It's nice to see the contributions of Muslims to the sciences and show our children that we are an integral part of this world. Here are a few of the things that we saw. Enjoy!

Sultans Of Science

Islamic Medicine

Before the Wright Bros.

Watering an Empire

Al-Jazari's Elephant Water Clock



Islamic Astrolabe

The Arts

Global

Friday, March 13, 2009

Chinese Muslim Association

Masha'ALLAH. ALLAH reaches every nation.

Islamic Institute of Toronto & Chinese Muslim Association of Canada invite you and your family to the knowledge and entertainment packed Evening of Islam in China & Chinese Muslim Community in Toronto, History and Perspective, learn with fun and enjoyment. Read More...

Tuesday, March 10, 2009

Membership Has It's Privileges

Tickets To Culture

One of the benefits of teaching kids at home is choosing when and where to go on a field trip. We can go as often and as far as we like. We can go to places that interest us and visit places that are relevant to our lives.

We recently learned of the Sun Life Financial Museum and Arts Pass through the Toronto Public Library. Each family can receive one free pass every three weeks to either of the following: Ontario Science Centre; Gardiner Museum; Royal Ontario Museum; The Bata Shoe Museum; Art Gallery of Ontario; Textile Museum of Canada or the City of Toronto Historic Museums.

We obtained a pass to the Ontario Science Centre and InshaALLAH, we will see the Sultans of Science (1000 Years of Knowledge Rediscovered)exhibit. There is also the IMAX film "Journey to Mecca: In the Footsteps of Ibn Battuta" (watch the trailer here). Read More...

Youth Conference @ Khalid Bin Al-Walid


Sunday, March 8, 2009

Potty Training. What Worked. What Didn't.

Chamber Pot

I was asked by Ukhti about toilet training (in the comments) but my response was so long that I decided to just post it here.

First, I stopped using the potty. I hate those little nasty things. I put him on the toilet because we have a three floor home and there is no bathroom on the middle/main floor. He needed to learn to use the real toilet and how to get there in time. Besides, my middle kids are too big for it anyway.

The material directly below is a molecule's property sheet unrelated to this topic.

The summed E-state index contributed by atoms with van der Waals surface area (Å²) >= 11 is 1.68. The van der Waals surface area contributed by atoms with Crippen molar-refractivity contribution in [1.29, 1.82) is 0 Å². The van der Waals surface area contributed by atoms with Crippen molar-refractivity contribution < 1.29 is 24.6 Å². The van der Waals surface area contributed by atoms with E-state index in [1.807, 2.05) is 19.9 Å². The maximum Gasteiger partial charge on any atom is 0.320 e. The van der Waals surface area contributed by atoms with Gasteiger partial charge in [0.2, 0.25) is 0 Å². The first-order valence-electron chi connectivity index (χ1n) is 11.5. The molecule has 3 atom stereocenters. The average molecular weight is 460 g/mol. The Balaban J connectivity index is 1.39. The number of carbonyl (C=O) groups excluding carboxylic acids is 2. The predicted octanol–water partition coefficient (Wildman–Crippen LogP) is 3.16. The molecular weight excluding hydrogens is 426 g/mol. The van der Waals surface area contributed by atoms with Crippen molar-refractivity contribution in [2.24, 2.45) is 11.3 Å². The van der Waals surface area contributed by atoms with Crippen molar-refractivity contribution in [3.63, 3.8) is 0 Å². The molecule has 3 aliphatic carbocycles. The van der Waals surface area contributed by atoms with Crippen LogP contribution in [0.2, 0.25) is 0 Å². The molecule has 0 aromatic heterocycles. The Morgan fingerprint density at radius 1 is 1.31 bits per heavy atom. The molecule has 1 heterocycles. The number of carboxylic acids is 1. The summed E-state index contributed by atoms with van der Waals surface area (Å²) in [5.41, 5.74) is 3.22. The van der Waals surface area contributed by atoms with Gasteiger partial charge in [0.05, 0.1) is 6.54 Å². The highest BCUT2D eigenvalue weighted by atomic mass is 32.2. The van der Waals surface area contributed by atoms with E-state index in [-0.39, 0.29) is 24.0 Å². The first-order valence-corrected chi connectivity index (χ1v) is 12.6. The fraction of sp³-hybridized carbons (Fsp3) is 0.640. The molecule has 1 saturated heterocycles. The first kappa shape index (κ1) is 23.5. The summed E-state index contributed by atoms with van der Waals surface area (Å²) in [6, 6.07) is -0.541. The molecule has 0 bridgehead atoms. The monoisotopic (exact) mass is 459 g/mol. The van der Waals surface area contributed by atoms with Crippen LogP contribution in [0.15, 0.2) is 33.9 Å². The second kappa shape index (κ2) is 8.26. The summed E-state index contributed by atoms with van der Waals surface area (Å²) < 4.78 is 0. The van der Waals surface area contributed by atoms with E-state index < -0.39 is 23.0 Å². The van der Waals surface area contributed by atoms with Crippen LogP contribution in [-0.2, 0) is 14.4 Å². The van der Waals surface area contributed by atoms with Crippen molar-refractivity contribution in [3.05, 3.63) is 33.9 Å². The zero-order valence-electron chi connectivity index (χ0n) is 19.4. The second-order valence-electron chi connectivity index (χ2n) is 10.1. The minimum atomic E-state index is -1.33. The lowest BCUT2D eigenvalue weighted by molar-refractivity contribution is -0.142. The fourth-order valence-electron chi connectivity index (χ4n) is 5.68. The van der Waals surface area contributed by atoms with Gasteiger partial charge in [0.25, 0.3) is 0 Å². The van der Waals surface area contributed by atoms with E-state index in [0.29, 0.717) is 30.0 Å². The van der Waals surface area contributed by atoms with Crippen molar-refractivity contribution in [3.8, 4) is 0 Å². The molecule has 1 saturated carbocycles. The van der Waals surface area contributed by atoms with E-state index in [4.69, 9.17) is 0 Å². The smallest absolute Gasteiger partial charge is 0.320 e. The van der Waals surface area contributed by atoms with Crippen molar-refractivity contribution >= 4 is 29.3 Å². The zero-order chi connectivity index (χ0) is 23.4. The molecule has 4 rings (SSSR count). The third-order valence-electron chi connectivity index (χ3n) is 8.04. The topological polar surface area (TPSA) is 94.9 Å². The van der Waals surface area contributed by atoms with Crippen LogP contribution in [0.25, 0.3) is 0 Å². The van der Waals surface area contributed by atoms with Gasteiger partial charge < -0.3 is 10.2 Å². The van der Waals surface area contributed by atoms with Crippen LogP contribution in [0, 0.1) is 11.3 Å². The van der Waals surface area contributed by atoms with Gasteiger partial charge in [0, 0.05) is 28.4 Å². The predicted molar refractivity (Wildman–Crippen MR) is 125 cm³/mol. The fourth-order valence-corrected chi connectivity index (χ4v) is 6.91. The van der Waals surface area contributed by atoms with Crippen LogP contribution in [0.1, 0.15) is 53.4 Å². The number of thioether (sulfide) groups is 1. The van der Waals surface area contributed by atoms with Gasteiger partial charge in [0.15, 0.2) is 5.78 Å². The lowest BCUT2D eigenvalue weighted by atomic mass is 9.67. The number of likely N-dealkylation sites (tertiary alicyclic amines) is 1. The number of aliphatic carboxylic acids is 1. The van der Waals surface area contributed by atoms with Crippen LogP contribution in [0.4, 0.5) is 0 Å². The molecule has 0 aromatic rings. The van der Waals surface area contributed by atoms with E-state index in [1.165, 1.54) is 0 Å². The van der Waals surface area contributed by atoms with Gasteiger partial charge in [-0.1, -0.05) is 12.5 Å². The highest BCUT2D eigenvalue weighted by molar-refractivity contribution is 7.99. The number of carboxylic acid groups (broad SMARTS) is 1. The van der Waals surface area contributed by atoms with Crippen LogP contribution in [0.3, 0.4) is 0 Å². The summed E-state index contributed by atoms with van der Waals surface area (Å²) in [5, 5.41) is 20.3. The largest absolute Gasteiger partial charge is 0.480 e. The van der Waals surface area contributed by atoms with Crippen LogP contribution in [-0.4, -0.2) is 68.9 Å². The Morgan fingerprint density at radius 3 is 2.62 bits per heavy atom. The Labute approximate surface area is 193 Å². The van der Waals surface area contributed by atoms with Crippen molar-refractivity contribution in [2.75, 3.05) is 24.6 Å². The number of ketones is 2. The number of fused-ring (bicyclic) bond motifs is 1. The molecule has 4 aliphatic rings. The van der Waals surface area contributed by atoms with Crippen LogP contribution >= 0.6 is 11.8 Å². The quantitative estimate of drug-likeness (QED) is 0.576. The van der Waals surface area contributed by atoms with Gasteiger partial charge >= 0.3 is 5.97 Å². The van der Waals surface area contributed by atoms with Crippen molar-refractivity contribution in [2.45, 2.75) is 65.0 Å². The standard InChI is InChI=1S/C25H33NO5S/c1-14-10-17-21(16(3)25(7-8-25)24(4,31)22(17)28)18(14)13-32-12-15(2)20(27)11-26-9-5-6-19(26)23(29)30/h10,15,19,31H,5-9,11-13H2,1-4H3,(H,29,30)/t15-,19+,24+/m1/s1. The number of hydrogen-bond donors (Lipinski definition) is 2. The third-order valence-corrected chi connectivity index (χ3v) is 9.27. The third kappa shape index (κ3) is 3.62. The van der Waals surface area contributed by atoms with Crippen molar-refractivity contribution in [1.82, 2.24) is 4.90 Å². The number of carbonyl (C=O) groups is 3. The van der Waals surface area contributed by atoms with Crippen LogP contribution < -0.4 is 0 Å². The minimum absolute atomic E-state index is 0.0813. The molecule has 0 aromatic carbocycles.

Honestly, I was just about to give up when my husband began to offer my son incentives. My husband offered him little chocolates (and sometimes way too big chocolates) if he used the toilet. This encouraged him to go a little more regularly. And we would all make a really big deal out of it by telling him that he was a good boy and that he made us happy.

He was still refusing to poo in the toilet and would wait until we gave him a pull-up. So, I took the pull ups away and I couldn't believe it! He did it in his underwear. This happened about three or four times. Finally, I got so frustrated that I made him get in the bathtub and wash his own bum. He cried. A lot. But it worked. To me, it seems that a child has to make the transition from being okay with soiling themselves to feeling repulsed.

Also, I started to take note of his behavior and note the time of day that he was needing to go. He liked to "disappear" when it was time to go. He would go behind the sofa or into the kitchen for a few minutes and then come back. Or he would get really quiet. That's when I could hear him pushing or grunting. Those were all cues that he needed to go.

Another thing is frequency. We got to the point that we were making him go every half hour to forty-five minutes.

My daughter never went this far, but I had to take away her pull-ups and give her underwear in order to move forward. She didn't want to get her underwear wet so she would cry when I made her wear it. She soon learned that going to the toilet would keep it dry. :)

It's funny. My two year old just turned two last month and she goes to the toilet on her own sometimes already. Kids are unpredictable and AlhamduLILLAH, sometimes in a good way. This time, I think we will skip the pull-ups altogether.

Take care, wa salaam.

My Email Link is Fixed

If you've tried to email me and it didn't work, try again! It was brought to my attention that it wasn't working and it looks okay now. I'm Read More...